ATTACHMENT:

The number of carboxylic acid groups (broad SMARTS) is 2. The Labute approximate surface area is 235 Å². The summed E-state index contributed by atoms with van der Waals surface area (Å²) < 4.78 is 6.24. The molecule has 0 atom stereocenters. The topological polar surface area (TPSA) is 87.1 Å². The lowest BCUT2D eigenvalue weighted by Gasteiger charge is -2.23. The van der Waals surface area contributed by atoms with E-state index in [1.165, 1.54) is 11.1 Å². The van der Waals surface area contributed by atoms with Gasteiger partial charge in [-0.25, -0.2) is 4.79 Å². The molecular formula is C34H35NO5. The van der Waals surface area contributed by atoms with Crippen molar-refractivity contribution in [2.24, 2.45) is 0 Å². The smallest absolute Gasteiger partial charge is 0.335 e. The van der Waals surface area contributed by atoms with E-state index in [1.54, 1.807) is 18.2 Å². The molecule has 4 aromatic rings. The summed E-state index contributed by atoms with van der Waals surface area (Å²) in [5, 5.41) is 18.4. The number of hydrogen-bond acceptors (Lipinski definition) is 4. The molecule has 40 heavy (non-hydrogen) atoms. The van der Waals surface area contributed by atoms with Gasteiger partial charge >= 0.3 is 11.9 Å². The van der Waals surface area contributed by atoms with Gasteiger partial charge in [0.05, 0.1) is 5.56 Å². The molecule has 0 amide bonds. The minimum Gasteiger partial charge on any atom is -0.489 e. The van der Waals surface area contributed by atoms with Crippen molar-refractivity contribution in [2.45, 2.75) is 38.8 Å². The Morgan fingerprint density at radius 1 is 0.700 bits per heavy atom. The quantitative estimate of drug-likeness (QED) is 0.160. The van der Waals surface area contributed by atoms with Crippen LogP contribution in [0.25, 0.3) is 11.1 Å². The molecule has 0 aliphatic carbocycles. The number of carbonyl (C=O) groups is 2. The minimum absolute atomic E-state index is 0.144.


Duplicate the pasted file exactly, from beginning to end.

The number of carboxylic acid groups (broad SMARTS) is 2. The Labute approximate surface area is 235 Å². The summed E-state index contributed by atoms with van der Waals surface area (Å²) < 4.78 is 6.24. The molecule has 0 atom stereocenters. The topological polar surface area (TPSA) is 87.1 Å². The lowest BCUT2D eigenvalue weighted by Gasteiger charge is -2.23. The van der Waals surface area contributed by atoms with E-state index in [1.165, 1.54) is 11.1 Å². The van der Waals surface area contributed by atoms with Gasteiger partial charge in [-0.25, -0.2) is 4.79 Å². The molecular formula is C34H35NO5. The van der Waals surface area contributed by atoms with Crippen molar-refractivity contribution in [2.24, 2.45) is 0 Å². The smallest absolute Gasteiger partial charge is 0.335 e. The van der Waals surface area contributed by atoms with E-state index in [1.54, 1.807) is 18.2 Å². The molecule has 4 aromatic rings. The summed E-state index contributed by atoms with van der Waals surface area (Å²) in [5, 5.41) is 18.4. The number of hydrogen-bond acceptors (Lipinski definition) is 4. The molecule has 40 heavy (non-hydrogen) atoms. The van der Waals surface area contributed by atoms with Gasteiger partial charge >= 0.3 is 11.9 Å². The van der Waals surface area contributed by atoms with Gasteiger partial charge in [0.05, 0.1) is 5.56 Å². The molecule has 0 amide bonds. The minimum Gasteiger partial charge on any atom is -0.489 e. The van der Waals surface area contributed by atoms with Crippen molar-refractivity contribution in [2.45, 2.75) is 38.8 Å². The Morgan fingerprint density at radius 1 is 0.700 bits per heavy atom. The quantitative estimate of drug-likeness (QED) is 0.160. The van der Waals surface area contributed by atoms with Crippen LogP contribution in [0.25, 0.3) is 11.1 Å². The molecule has 0 aliphatic carbocycles. The number of carbonyl (C=O) groups is 2. The minimum absolute atomic E-state index is 0.144.